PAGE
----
Gallistel suggests a radically different idea, that a memory is stored in a brain as a series of binary numbers. There is no evidence that this is true, and we have strong reasons for thinking that it cannot be true. One reason is that there is no place in the brain suitable for storing binary numbers, partially because nothing in the brain is digital, and everything is organic. Another reason is there is no plausible physiology by which a brain could write or read binary numbers. Another reason is that we cannot account for how a brain could possibly be converting words and images into binary numbers. A computer does this through numerical conversion subroutines and by using a table called the ASCII code. Neither numerical conversion subroutines nor the ASCII code is available for use within the brain.

In short, the prevailing theory of memory storage advanced by neuroscientists is untenable. Why do they advance this theory? Because they have no better story to tell us. There is actually no theory of a brain storage of memories that can stand up to prolonged critical scrutiny. As discussed at length here, there is no part of the brain that is a plausible candidate for a place where 50-year-old memories could be stored. As discussed here, there is no part of the brain that acts like a write mechanism for stored memory or a read mechanism for stored memory.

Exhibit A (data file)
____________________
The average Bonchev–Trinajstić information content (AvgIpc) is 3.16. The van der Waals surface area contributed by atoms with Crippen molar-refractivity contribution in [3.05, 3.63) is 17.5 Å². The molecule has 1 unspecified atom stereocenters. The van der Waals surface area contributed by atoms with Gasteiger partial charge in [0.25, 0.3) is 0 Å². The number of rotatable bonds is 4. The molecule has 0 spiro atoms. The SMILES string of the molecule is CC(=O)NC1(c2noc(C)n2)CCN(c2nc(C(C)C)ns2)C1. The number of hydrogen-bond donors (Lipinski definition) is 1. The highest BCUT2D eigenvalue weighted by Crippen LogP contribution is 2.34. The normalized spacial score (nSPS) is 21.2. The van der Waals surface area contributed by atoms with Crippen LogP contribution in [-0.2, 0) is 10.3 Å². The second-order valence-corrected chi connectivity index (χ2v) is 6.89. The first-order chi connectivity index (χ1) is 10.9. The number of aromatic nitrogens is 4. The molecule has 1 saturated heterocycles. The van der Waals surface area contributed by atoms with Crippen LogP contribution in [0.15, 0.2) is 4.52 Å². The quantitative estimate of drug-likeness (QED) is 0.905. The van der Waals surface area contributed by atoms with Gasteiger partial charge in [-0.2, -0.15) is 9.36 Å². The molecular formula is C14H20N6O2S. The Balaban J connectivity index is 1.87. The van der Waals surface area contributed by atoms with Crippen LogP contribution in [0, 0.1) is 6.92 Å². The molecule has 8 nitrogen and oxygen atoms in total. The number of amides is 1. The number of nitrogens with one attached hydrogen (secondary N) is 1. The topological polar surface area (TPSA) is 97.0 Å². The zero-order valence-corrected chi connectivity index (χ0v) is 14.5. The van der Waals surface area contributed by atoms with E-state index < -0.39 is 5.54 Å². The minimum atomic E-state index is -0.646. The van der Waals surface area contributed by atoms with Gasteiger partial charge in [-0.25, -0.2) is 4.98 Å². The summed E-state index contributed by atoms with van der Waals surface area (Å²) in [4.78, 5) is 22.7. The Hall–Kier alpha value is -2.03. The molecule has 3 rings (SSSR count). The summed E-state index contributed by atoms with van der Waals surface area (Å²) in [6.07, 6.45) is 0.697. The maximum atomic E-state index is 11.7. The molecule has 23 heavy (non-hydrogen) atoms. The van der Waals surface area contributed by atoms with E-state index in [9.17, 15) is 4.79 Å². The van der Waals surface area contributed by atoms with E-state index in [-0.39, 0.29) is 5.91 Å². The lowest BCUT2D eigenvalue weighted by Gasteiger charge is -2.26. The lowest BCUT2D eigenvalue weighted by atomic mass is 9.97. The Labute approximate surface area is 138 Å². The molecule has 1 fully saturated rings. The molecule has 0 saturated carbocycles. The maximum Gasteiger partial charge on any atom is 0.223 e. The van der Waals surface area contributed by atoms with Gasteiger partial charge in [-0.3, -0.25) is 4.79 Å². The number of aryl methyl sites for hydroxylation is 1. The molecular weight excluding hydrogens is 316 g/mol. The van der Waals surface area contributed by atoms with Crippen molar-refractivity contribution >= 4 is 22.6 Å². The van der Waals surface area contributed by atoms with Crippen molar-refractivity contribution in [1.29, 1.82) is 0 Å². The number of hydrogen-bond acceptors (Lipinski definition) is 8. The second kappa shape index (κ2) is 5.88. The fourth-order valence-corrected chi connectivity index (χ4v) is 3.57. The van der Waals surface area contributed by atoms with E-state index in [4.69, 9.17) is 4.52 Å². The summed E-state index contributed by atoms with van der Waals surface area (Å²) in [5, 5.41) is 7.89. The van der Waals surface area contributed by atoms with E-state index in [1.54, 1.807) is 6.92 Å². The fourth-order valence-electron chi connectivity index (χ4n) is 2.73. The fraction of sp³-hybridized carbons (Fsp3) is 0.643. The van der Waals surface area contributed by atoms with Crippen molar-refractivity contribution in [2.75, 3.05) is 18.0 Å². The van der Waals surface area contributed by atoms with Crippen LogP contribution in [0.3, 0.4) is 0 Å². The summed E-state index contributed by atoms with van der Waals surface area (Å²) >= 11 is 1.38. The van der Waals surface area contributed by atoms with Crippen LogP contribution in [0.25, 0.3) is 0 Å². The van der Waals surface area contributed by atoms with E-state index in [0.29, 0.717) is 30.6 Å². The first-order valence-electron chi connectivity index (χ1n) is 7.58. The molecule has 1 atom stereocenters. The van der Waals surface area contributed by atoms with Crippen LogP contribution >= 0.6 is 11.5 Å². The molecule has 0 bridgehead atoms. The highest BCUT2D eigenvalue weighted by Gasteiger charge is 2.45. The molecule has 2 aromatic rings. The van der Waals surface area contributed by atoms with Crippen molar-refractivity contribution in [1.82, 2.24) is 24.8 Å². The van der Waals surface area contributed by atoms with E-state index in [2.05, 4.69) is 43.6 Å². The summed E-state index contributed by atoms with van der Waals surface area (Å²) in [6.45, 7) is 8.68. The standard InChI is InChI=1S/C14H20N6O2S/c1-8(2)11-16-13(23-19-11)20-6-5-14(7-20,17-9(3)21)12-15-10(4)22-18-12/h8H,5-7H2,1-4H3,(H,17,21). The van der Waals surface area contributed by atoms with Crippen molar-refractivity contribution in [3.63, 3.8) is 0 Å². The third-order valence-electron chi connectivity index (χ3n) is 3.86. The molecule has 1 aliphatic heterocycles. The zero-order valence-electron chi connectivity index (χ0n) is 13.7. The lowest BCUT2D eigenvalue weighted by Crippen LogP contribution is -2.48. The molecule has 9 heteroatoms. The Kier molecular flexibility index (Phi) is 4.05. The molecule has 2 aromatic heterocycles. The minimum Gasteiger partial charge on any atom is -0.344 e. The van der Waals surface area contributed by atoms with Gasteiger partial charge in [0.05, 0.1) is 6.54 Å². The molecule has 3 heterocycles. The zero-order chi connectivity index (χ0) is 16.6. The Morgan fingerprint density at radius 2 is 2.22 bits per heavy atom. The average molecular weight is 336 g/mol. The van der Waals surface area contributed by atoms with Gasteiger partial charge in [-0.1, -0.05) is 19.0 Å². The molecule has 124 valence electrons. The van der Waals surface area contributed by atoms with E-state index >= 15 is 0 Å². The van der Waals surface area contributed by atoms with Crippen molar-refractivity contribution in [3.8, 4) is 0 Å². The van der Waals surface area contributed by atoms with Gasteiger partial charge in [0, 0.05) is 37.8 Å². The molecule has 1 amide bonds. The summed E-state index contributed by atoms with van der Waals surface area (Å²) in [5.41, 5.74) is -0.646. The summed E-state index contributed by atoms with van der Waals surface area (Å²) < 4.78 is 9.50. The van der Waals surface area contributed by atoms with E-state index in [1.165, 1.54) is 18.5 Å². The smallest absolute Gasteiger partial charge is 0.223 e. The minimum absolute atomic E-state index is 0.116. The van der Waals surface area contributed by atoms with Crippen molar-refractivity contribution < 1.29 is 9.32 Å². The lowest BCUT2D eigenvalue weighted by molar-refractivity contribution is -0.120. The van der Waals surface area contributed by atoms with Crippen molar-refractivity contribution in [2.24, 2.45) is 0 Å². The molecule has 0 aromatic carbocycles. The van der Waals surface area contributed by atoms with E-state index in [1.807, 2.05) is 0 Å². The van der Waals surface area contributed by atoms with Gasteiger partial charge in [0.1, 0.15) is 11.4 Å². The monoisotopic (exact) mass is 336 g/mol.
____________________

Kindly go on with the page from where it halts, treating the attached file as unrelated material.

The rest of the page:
What our neuroscientists should be doing is telling us, “We have no workable theory as to how a brain could store and instantly retrieve memories.” But rather than admit to such a lack of knowledge, our neuroscientists continue to profess the untenable synapse theory of memory.  For they want at all costs for us to stay away from a very plausible idea they abhor: that episodic and conceptual memory is a spiritual effect (a capability of the human soul) rather than a neural effect.

Many think that there is an exact match between the assertions of scientists and observations. But this is not correct. The diagram below shows something like the real situation. Claims such as the claim that memories are stored in synapses are part of the blue area, along with many dogmatic and overconfident pronouncements such as string theory, multiverse speculations and evolutionary psychology. The idea that memory is an aspect of the human soul rather than the brain is supported not only by many observations in the green area of the diagram (observations that a typical scientist would not dispute), but also by many observations in the red area (such as the massive evidence for psychic phenomena). See the posts at this site for a discussion of very many of these observations.

scientist overconfidence